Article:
These 3D-Printing Spider Robots Could Be The Future Of Construction

Siemens

Spiders are some of nature’s best designers and most skilled architects. So it’s no surprise that the latest developments in 3D-printing and construction are looking to them for inspiration.

These 3D-printing robots – known as SiSpis or Siemens Spiders – have been designed by Siemens researchers at their lab in Princeton, New Jersey. They’re equipped with cameras and laser scanners to understand their surroundings. They then scuttle around, printing layers of a plastic-like substance made from cornstarch and sugarcane, much like the mechanism of a conventional 3D printer but with much more precision and flexibility.

The spiders are even able to work together in teams. Each spider is capable of creating a small and separate piece of the work. Using algorithms and computer technology, they are able to plan and organize the collaboration.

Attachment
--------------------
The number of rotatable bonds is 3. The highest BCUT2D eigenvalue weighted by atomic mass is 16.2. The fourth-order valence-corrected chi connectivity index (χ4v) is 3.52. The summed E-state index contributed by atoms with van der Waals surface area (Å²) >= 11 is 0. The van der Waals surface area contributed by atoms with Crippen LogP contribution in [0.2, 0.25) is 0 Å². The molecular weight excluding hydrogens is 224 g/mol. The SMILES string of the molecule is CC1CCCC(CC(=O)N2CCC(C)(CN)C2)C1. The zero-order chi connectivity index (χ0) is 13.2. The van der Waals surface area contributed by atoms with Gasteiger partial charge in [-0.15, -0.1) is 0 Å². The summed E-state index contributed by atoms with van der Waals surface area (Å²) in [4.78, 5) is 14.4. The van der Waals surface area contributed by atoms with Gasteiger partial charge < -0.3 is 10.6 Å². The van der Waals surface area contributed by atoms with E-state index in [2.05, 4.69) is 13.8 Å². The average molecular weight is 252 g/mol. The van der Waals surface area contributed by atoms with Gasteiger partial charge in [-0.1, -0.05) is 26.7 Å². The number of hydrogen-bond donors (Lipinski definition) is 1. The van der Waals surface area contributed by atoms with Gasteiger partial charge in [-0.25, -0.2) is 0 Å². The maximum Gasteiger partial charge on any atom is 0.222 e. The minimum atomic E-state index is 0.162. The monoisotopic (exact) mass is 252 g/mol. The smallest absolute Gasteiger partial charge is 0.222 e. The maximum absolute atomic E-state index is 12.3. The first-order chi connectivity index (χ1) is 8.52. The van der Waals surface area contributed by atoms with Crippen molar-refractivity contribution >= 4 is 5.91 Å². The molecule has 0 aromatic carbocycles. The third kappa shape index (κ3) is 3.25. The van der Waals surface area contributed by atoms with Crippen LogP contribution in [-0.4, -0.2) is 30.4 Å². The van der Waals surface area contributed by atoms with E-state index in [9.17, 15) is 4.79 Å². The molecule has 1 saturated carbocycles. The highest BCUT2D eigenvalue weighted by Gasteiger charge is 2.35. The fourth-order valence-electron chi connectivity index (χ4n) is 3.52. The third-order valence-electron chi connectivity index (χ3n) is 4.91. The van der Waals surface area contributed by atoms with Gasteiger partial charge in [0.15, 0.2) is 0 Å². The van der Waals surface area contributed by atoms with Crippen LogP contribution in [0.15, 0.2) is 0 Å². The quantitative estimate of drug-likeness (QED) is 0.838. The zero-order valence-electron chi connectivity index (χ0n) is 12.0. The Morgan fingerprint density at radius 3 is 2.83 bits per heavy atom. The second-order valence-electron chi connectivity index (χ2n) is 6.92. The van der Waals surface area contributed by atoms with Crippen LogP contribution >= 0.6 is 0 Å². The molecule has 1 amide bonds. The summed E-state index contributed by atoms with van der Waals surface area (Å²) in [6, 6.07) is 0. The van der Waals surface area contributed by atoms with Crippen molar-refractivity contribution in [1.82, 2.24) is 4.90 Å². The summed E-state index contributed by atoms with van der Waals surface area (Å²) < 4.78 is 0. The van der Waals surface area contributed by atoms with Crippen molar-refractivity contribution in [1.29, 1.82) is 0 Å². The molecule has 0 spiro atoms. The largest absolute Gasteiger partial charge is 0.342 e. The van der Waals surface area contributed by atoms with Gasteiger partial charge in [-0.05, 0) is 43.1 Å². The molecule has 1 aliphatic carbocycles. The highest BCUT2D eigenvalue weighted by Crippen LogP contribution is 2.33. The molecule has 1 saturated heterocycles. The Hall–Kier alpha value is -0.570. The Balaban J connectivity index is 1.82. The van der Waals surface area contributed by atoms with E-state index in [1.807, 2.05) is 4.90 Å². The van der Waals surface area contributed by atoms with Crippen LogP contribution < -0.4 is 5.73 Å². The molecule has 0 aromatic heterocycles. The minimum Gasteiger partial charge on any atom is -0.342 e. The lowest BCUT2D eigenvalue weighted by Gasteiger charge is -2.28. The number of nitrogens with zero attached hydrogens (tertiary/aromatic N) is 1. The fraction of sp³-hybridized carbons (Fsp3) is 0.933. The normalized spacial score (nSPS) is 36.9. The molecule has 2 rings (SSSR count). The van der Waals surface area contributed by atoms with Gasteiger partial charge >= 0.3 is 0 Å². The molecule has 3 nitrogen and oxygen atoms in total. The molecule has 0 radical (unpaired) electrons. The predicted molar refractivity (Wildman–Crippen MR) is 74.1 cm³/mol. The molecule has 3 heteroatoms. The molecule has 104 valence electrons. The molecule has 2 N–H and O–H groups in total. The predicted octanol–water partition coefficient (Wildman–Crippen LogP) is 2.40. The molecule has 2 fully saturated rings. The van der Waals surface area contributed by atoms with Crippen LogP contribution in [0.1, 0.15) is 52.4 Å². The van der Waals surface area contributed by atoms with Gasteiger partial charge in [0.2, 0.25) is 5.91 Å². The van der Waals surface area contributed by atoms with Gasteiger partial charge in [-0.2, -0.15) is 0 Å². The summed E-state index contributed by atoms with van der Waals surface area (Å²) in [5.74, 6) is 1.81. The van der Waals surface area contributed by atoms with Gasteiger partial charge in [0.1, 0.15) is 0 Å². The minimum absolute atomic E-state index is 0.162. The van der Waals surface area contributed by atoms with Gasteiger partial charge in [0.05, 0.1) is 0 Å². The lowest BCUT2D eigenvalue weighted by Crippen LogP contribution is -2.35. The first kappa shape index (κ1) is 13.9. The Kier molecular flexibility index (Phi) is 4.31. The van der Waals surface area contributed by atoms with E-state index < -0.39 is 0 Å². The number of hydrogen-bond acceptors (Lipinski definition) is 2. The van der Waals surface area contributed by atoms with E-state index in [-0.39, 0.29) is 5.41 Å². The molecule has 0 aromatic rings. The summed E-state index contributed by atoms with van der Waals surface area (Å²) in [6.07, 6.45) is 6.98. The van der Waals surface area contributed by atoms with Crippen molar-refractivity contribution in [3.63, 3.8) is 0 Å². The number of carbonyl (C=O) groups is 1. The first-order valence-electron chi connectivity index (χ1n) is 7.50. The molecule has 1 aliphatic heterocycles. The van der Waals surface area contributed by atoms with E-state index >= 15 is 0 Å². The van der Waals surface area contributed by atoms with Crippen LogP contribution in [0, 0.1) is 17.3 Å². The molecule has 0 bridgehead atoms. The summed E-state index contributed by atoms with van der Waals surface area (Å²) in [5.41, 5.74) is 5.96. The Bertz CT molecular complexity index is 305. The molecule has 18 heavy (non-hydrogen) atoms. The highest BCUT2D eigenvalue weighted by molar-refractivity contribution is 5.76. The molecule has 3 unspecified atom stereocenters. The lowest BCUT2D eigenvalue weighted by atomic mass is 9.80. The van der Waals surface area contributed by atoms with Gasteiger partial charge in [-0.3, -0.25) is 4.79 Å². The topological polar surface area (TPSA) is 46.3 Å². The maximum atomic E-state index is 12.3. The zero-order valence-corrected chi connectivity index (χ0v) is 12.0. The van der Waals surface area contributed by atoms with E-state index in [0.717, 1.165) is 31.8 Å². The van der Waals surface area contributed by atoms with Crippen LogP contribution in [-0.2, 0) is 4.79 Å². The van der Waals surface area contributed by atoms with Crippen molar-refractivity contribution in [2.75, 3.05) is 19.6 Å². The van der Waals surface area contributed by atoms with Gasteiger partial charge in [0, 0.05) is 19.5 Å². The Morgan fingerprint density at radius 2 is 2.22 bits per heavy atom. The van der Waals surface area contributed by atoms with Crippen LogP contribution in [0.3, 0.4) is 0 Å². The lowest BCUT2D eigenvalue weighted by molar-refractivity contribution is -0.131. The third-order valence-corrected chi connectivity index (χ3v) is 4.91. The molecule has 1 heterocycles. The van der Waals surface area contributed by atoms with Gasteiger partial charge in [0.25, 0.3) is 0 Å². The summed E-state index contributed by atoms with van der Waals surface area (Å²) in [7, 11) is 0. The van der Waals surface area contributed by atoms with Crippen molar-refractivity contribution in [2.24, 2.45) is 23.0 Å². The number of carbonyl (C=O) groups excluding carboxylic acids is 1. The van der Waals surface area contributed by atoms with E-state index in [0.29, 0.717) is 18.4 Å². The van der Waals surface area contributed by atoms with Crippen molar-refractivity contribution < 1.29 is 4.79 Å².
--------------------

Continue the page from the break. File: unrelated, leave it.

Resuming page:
All the parts of the Siemens spiders were developed for this project except for the motors and wires. Siemens

Not only that, but they can also work in shifts. As Siemens explain on their website: “When its batteries are low after about two hours, a spider will find its way back to a charging station, but not without first transmitting its data to another spider that has just been charged, thus allowing the second spider to pick up exactly where the first one left off.”

At the moment, the robots are only able to create simple shapes. But the team say this is just the beginning. Eventually, when machine learning technology catches up with their ambitions, the spiders will become fully autonomous and will be able to plan their work without any human intervention.

More work is needed, but the team say the future of construction and manufacturing lies in these mobile and autonomous robots. The researchers expect these robots will become “a new species of industrial worker,” capable of constructing large and complex products like planes, cars, and ships. 

“Once the technology becomes mature, it could be applied to almost anything,” said project leader Hasan Sinan Banks.

 

 

[H/T: Popular Science]

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